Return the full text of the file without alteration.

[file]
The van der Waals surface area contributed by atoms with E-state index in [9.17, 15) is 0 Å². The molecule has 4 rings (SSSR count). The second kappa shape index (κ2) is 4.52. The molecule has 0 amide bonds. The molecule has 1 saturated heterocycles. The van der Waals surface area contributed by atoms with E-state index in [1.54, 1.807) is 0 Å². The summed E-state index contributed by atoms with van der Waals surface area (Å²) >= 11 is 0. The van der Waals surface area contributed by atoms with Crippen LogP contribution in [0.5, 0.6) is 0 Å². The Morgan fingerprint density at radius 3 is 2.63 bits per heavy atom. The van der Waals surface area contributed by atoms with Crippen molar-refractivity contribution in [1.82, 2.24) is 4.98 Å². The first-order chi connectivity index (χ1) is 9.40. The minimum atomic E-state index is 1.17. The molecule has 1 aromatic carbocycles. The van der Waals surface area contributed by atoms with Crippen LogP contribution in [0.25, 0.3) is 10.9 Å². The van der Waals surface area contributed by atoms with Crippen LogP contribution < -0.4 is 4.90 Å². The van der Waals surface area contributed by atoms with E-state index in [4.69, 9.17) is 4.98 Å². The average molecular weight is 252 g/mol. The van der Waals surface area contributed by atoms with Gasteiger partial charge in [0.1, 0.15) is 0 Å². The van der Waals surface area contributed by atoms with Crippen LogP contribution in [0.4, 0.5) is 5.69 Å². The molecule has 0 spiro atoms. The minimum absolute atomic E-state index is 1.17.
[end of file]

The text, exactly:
The van der Waals surface area contributed by atoms with E-state index in [9.17, 15) is 0 Å². The molecule has 4 rings (SSSR count). The second kappa shape index (κ2) is 4.52. The molecule has 0 amide bonds. The molecule has 1 saturated heterocycles. The van der Waals surface area contributed by atoms with E-state index in [1.54, 1.807) is 0 Å². The summed E-state index contributed by atoms with van der Waals surface area (Å²) >= 11 is 0. The van der Waals surface area contributed by atoms with Crippen LogP contribution in [0.5, 0.6) is 0 Å². The Morgan fingerprint density at radius 3 is 2.63 bits per heavy atom. The van der Waals surface area contributed by atoms with Crippen molar-refractivity contribution in [1.82, 2.24) is 4.98 Å². The first-order chi connectivity index (χ1) is 9.40. The minimum atomic E-state index is 1.17. The molecule has 1 aromatic carbocycles. The van der Waals surface area contributed by atoms with Crippen LogP contribution in [0.25, 0.3) is 10.9 Å². The van der Waals surface area contributed by atoms with Crippen LogP contribution < -0.4 is 4.90 Å². The van der Waals surface area contributed by atoms with E-state index in [4.69, 9.17) is 4.98 Å². The average molecular weight is 252 g/mol. The van der Waals surface area contributed by atoms with Gasteiger partial charge in [0.1, 0.15) is 0 Å². The van der Waals surface area contributed by atoms with Crippen LogP contribution in [0.4, 0.5) is 5.69 Å². The molecule has 0 spiro atoms. The minimum absolute atomic E-state index is 1.17.